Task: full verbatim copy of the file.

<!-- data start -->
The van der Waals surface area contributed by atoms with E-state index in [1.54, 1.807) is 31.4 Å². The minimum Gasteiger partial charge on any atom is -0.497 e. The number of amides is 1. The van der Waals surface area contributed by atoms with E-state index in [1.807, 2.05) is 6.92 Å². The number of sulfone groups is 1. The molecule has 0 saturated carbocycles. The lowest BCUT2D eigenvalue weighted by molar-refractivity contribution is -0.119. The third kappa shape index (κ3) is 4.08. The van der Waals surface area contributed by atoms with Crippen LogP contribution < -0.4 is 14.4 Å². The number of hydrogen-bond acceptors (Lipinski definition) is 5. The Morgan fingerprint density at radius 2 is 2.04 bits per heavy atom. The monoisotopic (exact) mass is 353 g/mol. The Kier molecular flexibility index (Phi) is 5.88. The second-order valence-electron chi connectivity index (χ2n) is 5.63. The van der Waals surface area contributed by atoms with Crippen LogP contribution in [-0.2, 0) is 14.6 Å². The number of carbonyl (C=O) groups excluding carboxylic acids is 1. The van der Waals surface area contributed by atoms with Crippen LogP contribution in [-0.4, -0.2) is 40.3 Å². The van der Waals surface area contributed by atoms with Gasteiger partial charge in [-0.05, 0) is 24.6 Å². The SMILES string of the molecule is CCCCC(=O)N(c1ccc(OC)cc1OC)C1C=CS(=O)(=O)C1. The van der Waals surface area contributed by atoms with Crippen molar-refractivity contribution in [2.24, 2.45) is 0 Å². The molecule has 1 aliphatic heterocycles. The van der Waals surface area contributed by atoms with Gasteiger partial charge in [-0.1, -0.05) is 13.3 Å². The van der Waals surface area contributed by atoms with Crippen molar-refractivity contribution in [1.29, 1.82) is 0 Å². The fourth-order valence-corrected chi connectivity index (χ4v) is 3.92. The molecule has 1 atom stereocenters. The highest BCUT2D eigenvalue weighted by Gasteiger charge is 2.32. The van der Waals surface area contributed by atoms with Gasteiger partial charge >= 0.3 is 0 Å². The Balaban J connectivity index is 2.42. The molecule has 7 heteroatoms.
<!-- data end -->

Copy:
The van der Waals surface area contributed by atoms with E-state index in [1.54, 1.807) is 31.4 Å². The minimum Gasteiger partial charge on any atom is -0.497 e. The number of amides is 1. The van der Waals surface area contributed by atoms with E-state index in [1.807, 2.05) is 6.92 Å². The number of sulfone groups is 1. The molecule has 0 saturated carbocycles. The lowest BCUT2D eigenvalue weighted by molar-refractivity contribution is -0.119. The third kappa shape index (κ3) is 4.08. The van der Waals surface area contributed by atoms with Crippen LogP contribution < -0.4 is 14.4 Å². The number of hydrogen-bond acceptors (Lipinski definition) is 5. The Morgan fingerprint density at radius 2 is 2.04 bits per heavy atom. The monoisotopic (exact) mass is 353 g/mol. The Kier molecular flexibility index (Phi) is 5.88. The second-order valence-electron chi connectivity index (χ2n) is 5.63. The van der Waals surface area contributed by atoms with Crippen LogP contribution in [-0.2, 0) is 14.6 Å². The number of carbonyl (C=O) groups excluding carboxylic acids is 1. The van der Waals surface area contributed by atoms with Crippen LogP contribution in [-0.4, -0.2) is 40.3 Å². The van der Waals surface area contributed by atoms with Gasteiger partial charge in [-0.05, 0) is 24.6 Å². The SMILES string of the molecule is CCCCC(=O)N(c1ccc(OC)cc1OC)C1C=CS(=O)(=O)C1. The van der Waals surface area contributed by atoms with Crippen molar-refractivity contribution in [2.24, 2.45) is 0 Å². The molecule has 1 aliphatic heterocycles. The van der Waals surface area contributed by atoms with Gasteiger partial charge in [-0.1, -0.05) is 13.3 Å². The van der Waals surface area contributed by atoms with Crippen molar-refractivity contribution in [1.29, 1.82) is 0 Å². The fourth-order valence-corrected chi connectivity index (χ4v) is 3.92. The molecule has 1 atom stereocenters. The highest BCUT2D eigenvalue weighted by Gasteiger charge is 2.32. The van der Waals surface area contributed by atoms with Gasteiger partial charge >= 0.3 is 0 Å². The Balaban J connectivity index is 2.42. The molecule has 7 heteroatoms.